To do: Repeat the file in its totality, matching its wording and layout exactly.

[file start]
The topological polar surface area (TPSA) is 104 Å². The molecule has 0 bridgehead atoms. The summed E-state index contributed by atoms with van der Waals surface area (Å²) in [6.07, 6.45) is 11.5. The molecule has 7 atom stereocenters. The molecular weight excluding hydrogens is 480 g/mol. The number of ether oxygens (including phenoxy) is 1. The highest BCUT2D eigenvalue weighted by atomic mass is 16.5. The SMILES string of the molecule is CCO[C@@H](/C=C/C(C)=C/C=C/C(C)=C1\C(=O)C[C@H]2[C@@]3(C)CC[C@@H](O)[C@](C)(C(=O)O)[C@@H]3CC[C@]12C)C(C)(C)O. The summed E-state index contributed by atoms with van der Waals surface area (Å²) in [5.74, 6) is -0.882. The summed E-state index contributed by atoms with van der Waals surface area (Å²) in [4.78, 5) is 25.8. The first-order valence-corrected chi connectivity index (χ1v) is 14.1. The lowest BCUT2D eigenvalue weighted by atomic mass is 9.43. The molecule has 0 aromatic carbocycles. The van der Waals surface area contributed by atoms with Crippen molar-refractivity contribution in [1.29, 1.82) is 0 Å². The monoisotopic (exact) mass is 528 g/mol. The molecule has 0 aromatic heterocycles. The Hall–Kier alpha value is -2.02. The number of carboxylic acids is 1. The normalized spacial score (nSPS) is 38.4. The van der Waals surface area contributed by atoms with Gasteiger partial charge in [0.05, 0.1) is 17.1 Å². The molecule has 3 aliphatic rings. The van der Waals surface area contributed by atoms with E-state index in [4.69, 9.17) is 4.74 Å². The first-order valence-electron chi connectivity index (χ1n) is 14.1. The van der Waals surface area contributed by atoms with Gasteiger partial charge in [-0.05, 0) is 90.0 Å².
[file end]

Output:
The topological polar surface area (TPSA) is 104 Å². The molecule has 0 bridgehead atoms. The summed E-state index contributed by atoms with van der Waals surface area (Å²) in [6.07, 6.45) is 11.5. The molecule has 7 atom stereocenters. The molecular weight excluding hydrogens is 480 g/mol. The number of ether oxygens (including phenoxy) is 1. The highest BCUT2D eigenvalue weighted by atomic mass is 16.5. The SMILES string of the molecule is CCO[C@@H](/C=C/C(C)=C/C=C/C(C)=C1\C(=O)C[C@H]2[C@@]3(C)CC[C@@H](O)[C@](C)(C(=O)O)[C@@H]3CC[C@]12C)C(C)(C)O. The summed E-state index contributed by atoms with van der Waals surface area (Å²) in [5.74, 6) is -0.882. The summed E-state index contributed by atoms with van der Waals surface area (Å²) in [4.78, 5) is 25.8. The first-order valence-corrected chi connectivity index (χ1v) is 14.1. The lowest BCUT2D eigenvalue weighted by atomic mass is 9.43. The molecule has 0 aromatic carbocycles. The van der Waals surface area contributed by atoms with Crippen molar-refractivity contribution in [1.29, 1.82) is 0 Å². The monoisotopic (exact) mass is 528 g/mol. The molecule has 0 aromatic heterocycles. The Hall–Kier alpha value is -2.02. The number of carboxylic acids is 1. The normalized spacial score (nSPS) is 38.4. The van der Waals surface area contributed by atoms with Gasteiger partial charge in [0.05, 0.1) is 17.1 Å². The molecule has 3 aliphatic rings. The van der Waals surface area contributed by atoms with E-state index in [4.69, 9.17) is 4.74 Å². The first-order valence-electron chi connectivity index (χ1n) is 14.1. The van der Waals surface area contributed by atoms with Gasteiger partial charge in [-0.05, 0) is 90.0 Å².